I've gone back and forth on whether I wanted to chronicle my adventures in fitness on my blog and I have to tell you, the jury is still out. But here I am, and here goes.
First off, anyone who knows me, knows I have a healthy self esteem. I love who I am and what I look like. I mean the first place I gain weight is my chest, how many women can say that? But I'd be lying if I said I didn't want to be healthier. To change some of that fat into muscle and to make better food choices would be an awesome lifestyle change. And I won't kid myself, it'd be nice to lose some weight to fit into those jeans from a few years back. But I just want to be clear in letting people know that I love having curves and whether I'm ever successful in losing the weight or not, I will always love my body.
I wasn't born an athlete. Problem #1, I'm a TERRIBLE loser. Problem #2, I'm not naturally good at any sport. Put those two together, and it's easy to see how sports didn't become my weekend hobby. But growing up, my generation did something called "playing outside". It involved rollerblades, rolling around in the grass and playing with other kids in my neighborhood. If I see a kid outside nowadays, I wonder if he's lost and/or running away from home. But overall, I was an active kid, just definitely not a competitive sports player.
In high school, I chose theater and ASB over any sports (with the exception of trying out for the basketball team sophomore year, where I did one day of conditioning and decided that the only conditioning I wanted to do was my in hair). In college, I dabbled in some IM Softball but when I saw my future best friend Auva get hit not once by twice with the softball, I didn't return after that season. Basically the extent of my relationship with sports is cheering from the stands.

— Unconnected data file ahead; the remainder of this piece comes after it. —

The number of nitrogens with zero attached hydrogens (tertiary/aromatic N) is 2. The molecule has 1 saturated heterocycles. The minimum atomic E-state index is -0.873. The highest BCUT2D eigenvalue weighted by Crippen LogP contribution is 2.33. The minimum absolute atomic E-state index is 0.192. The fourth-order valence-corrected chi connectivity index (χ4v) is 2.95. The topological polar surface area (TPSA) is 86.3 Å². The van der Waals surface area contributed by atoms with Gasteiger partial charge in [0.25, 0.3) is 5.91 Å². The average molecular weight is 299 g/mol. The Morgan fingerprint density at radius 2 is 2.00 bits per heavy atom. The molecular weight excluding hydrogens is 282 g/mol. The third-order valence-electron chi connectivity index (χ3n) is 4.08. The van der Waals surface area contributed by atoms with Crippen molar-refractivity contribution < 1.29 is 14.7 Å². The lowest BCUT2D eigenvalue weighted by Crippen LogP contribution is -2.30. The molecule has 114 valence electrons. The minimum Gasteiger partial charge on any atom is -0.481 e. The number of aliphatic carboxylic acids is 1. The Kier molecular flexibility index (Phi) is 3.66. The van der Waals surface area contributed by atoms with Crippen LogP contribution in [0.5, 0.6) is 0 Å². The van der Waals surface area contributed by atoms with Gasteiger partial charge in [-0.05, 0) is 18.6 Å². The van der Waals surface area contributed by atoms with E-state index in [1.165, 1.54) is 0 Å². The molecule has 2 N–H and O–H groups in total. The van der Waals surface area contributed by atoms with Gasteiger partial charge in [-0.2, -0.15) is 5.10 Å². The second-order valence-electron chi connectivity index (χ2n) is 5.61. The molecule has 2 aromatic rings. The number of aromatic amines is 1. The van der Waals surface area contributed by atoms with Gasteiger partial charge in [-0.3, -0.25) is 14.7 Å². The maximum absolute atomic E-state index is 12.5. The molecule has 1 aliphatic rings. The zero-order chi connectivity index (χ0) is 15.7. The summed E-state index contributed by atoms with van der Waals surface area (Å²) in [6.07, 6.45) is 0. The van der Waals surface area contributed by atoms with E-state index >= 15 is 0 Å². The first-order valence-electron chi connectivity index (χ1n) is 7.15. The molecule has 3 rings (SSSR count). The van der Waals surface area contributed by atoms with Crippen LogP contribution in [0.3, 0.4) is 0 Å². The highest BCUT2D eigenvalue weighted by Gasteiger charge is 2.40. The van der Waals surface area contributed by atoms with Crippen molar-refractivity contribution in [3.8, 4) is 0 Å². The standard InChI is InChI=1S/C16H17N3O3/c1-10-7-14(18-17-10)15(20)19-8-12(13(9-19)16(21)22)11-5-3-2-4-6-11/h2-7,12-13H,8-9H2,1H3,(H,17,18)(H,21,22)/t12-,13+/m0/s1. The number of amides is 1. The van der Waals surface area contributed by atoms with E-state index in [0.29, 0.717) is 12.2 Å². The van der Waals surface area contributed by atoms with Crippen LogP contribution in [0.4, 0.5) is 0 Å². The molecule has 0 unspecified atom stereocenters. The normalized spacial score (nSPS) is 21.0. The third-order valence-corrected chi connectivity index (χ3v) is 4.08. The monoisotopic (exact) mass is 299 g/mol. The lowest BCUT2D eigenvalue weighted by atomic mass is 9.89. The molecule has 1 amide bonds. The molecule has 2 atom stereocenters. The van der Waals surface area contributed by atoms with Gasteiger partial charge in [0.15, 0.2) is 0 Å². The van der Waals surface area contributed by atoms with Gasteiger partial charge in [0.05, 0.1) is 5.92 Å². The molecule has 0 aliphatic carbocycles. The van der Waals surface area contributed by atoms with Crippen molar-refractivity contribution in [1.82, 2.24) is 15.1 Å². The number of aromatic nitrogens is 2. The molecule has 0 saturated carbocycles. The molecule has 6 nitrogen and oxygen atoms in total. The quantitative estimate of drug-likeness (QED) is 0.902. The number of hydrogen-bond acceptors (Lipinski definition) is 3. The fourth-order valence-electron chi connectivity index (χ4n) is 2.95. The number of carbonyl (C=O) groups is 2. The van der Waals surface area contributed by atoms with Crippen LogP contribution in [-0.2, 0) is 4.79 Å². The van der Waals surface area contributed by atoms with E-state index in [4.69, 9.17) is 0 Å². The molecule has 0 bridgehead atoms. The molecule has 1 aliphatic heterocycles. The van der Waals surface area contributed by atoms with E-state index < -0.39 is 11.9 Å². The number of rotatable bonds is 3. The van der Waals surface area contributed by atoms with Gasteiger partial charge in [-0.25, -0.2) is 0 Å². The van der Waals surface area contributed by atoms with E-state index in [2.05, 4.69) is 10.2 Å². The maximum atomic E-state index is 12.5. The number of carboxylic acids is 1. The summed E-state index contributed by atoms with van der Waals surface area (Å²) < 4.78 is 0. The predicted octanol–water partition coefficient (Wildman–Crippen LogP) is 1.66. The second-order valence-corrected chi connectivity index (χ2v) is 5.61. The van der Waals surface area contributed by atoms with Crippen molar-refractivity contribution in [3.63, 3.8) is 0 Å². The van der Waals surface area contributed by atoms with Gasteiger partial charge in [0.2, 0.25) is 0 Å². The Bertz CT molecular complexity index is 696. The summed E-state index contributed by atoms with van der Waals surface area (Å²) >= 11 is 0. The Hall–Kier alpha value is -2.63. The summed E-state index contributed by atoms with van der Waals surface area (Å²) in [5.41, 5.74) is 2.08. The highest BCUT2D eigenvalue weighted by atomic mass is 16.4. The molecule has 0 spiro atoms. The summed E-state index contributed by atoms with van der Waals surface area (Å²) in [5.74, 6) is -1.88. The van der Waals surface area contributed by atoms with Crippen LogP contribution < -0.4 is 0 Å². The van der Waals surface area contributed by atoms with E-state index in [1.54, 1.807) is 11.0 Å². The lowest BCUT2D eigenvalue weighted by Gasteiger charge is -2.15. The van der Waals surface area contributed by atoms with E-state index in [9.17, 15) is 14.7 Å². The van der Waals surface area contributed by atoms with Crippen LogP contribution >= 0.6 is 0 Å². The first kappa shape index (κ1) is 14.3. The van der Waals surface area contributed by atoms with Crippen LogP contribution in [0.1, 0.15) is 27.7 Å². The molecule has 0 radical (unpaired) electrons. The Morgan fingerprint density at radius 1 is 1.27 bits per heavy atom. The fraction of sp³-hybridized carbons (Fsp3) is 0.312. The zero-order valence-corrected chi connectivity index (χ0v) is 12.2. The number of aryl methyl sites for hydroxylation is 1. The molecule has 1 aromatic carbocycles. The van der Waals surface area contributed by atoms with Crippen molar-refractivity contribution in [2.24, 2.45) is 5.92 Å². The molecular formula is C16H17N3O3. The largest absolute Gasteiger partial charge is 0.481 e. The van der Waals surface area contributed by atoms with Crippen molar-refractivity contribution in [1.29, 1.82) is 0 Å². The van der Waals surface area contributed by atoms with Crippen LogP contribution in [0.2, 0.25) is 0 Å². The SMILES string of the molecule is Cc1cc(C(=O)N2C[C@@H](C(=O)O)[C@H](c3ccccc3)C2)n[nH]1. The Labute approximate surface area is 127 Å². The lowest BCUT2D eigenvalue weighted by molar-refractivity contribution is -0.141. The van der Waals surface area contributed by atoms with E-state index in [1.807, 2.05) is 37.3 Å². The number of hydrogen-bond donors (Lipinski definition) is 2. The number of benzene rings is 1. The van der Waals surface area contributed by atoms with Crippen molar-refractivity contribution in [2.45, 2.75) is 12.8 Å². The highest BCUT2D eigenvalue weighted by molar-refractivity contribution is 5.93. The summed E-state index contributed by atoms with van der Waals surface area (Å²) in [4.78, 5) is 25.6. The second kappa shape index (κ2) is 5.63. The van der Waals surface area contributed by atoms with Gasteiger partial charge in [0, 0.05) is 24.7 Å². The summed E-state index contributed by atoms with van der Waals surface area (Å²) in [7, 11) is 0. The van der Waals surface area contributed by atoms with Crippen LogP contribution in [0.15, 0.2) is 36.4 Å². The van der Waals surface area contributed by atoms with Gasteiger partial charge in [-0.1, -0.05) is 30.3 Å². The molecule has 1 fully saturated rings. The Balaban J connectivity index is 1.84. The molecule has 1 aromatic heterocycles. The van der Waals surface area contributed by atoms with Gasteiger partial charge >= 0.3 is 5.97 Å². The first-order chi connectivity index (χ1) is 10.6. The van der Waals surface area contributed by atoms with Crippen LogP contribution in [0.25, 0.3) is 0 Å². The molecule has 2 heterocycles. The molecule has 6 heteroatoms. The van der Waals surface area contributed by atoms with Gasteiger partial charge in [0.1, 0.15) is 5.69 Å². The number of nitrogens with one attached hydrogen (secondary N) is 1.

But starting in July, I made it to the gym 2-3 days a week and so far in September, I'm upped it to almost everyday. My exercise regime consists of classes at the gym alternating with days of treadmill or outdoor running and maybe a day of weights thrown in. I'm pretty sure I've lost between 5-8 pounds in the past 2 weeks and I have to admit, I'm feeling pretty good. To keep my motivation up, I've been talking to other people who like to workout so I can find inspiration.
But when everyone I talk to tells me "I love that feeling after running, it makes me feel so good", the subconscious in me is thinking about how badly I want to punch them in the face. When I go running, I feel proud and achieved but I'm dripping in sweat, panting and gasping for air. My face is usually red, I feel hot and overall its not a pretty sight. Sometimes when I've had a really hard workout, my legs feel so exhausted and my head is pounding so hard, I can't wait to sit down. Sure mentally, I feel great but physically, I feel like death. Now, I know this is due to being out of shape for so long or maybe even pushing myself too hard but as I highlighted above, I can't fight the facts: I like working out but I'll probably never enjoy running. Running doesn't "feel good" but I know it's good for me. And I KNOW I'm not the only one who feels this way. Or maybe I am and I'm just that lame.
Biologically, I know my body will eventually react with less intensity to running and maybe someday I'll be able to say "it just feels good". It seems highly unlikely, but still a possibility. I guess what I'm trying to say is that if there's anyone out there that struggles with exercise too, you're not alone. Don't let all those athletes fool you into thinking it's a walk in the park for everyone. For those of you, like myself that hate to run or drag yourself to the gym, I'm right there with you. But let's keep on keeping on and let's give those natural born athletes a run for their money!
Happy Thursday readers!